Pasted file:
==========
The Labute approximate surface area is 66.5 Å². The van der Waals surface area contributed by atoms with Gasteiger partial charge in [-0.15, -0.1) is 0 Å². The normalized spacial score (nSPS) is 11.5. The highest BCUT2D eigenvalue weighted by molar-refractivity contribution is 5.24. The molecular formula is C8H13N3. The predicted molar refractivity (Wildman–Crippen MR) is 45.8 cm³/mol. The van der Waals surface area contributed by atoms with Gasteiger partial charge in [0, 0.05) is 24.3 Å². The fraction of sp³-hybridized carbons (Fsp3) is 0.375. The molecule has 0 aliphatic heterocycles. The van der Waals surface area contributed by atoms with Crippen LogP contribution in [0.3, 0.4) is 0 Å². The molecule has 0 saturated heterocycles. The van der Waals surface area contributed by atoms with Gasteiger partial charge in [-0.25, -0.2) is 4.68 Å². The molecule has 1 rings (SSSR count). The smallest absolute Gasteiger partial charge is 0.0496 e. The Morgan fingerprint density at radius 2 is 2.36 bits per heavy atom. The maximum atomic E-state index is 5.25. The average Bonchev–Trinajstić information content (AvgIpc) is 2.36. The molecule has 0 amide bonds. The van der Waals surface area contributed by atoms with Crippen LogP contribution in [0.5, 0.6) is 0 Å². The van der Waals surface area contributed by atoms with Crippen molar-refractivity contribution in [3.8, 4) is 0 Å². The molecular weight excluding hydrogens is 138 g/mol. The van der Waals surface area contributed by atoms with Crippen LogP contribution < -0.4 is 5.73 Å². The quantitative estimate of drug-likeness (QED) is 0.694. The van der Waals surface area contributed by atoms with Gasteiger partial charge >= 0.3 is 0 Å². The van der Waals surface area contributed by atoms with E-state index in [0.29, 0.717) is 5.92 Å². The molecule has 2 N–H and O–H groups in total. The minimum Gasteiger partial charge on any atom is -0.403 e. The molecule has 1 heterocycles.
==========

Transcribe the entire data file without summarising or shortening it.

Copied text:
The Labute approximate surface area is 66.5 Å². The van der Waals surface area contributed by atoms with Gasteiger partial charge in [-0.15, -0.1) is 0 Å². The normalized spacial score (nSPS) is 11.5. The highest BCUT2D eigenvalue weighted by molar-refractivity contribution is 5.24. The molecular formula is C8H13N3. The predicted molar refractivity (Wildman–Crippen MR) is 45.8 cm³/mol. The van der Waals surface area contributed by atoms with Gasteiger partial charge in [0, 0.05) is 24.3 Å². The fraction of sp³-hybridized carbons (Fsp3) is 0.375. The molecule has 0 aliphatic heterocycles. The van der Waals surface area contributed by atoms with Crippen LogP contribution in [0.3, 0.4) is 0 Å². The molecule has 0 saturated heterocycles. The van der Waals surface area contributed by atoms with Gasteiger partial charge in [-0.25, -0.2) is 4.68 Å². The molecule has 1 rings (SSSR count). The smallest absolute Gasteiger partial charge is 0.0496 e. The Morgan fingerprint density at radius 2 is 2.36 bits per heavy atom. The maximum atomic E-state index is 5.25. The average Bonchev–Trinajstić information content (AvgIpc) is 2.36. The molecule has 0 amide bonds. The van der Waals surface area contributed by atoms with Crippen LogP contribution in [0.5, 0.6) is 0 Å². The van der Waals surface area contributed by atoms with Crippen molar-refractivity contribution in [3.8, 4) is 0 Å². The molecular weight excluding hydrogens is 138 g/mol. The van der Waals surface area contributed by atoms with Crippen LogP contribution < -0.4 is 5.73 Å². The quantitative estimate of drug-likeness (QED) is 0.694. The van der Waals surface area contributed by atoms with Gasteiger partial charge >= 0.3 is 0 Å². The van der Waals surface area contributed by atoms with E-state index in [0.29, 0.717) is 5.92 Å². The molecule has 2 N–H and O–H groups in total. The minimum Gasteiger partial charge on any atom is -0.403 e. The molecule has 1 heterocycles.